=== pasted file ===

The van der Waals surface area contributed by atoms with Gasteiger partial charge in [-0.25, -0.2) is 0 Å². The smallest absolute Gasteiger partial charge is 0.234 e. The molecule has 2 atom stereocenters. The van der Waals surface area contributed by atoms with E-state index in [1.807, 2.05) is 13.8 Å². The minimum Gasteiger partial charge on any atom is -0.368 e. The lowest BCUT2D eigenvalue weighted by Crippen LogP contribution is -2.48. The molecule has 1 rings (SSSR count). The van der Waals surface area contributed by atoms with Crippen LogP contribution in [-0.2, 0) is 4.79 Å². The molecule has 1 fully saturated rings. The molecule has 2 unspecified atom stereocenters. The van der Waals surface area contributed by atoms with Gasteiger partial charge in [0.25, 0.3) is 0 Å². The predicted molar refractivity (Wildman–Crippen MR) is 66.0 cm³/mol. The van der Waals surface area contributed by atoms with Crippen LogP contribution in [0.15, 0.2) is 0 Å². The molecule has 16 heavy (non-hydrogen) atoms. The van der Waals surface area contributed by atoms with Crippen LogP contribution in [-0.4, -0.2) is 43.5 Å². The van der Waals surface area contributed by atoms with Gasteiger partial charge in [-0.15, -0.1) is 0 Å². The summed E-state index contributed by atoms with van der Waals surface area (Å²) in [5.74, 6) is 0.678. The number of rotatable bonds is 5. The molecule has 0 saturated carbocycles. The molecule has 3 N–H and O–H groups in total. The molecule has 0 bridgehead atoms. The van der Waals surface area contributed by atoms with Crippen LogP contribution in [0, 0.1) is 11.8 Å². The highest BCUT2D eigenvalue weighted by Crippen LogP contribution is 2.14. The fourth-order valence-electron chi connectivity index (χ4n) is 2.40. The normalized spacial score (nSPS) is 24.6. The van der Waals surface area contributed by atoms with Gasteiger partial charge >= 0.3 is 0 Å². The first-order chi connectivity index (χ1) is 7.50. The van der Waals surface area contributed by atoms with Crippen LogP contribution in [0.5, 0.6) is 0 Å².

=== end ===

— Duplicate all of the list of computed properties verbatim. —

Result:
The van der Waals surface area contributed by atoms with Gasteiger partial charge in [-0.25, -0.2) is 0 Å². The smallest absolute Gasteiger partial charge is 0.234 e. The molecule has 2 atom stereocenters. The van der Waals surface area contributed by atoms with E-state index in [1.807, 2.05) is 13.8 Å². The minimum Gasteiger partial charge on any atom is -0.368 e. The lowest BCUT2D eigenvalue weighted by Crippen LogP contribution is -2.48. The molecule has 1 rings (SSSR count). The van der Waals surface area contributed by atoms with Crippen LogP contribution in [-0.2, 0) is 4.79 Å². The molecule has 1 fully saturated rings. The molecule has 2 unspecified atom stereocenters. The van der Waals surface area contributed by atoms with Gasteiger partial charge in [0.25, 0.3) is 0 Å². The predicted molar refractivity (Wildman–Crippen MR) is 66.0 cm³/mol. The van der Waals surface area contributed by atoms with Crippen LogP contribution in [0.15, 0.2) is 0 Å². The molecule has 16 heavy (non-hydrogen) atoms. The van der Waals surface area contributed by atoms with Crippen LogP contribution in [-0.4, -0.2) is 43.5 Å². The van der Waals surface area contributed by atoms with Gasteiger partial charge in [-0.15, -0.1) is 0 Å². The summed E-state index contributed by atoms with van der Waals surface area (Å²) in [5.74, 6) is 0.678. The number of rotatable bonds is 5. The molecule has 0 saturated carbocycles. The molecule has 3 N–H and O–H groups in total. The molecule has 0 bridgehead atoms. The van der Waals surface area contributed by atoms with Crippen LogP contribution in [0, 0.1) is 11.8 Å². The highest BCUT2D eigenvalue weighted by Crippen LogP contribution is 2.14. The fourth-order valence-electron chi connectivity index (χ4n) is 2.40. The normalized spacial score (nSPS) is 24.6. The van der Waals surface area contributed by atoms with Gasteiger partial charge >= 0.3 is 0 Å². The first-order chi connectivity index (χ1) is 7.50. The van der Waals surface area contributed by atoms with Crippen LogP contribution in [0.5, 0.6) is 0 Å².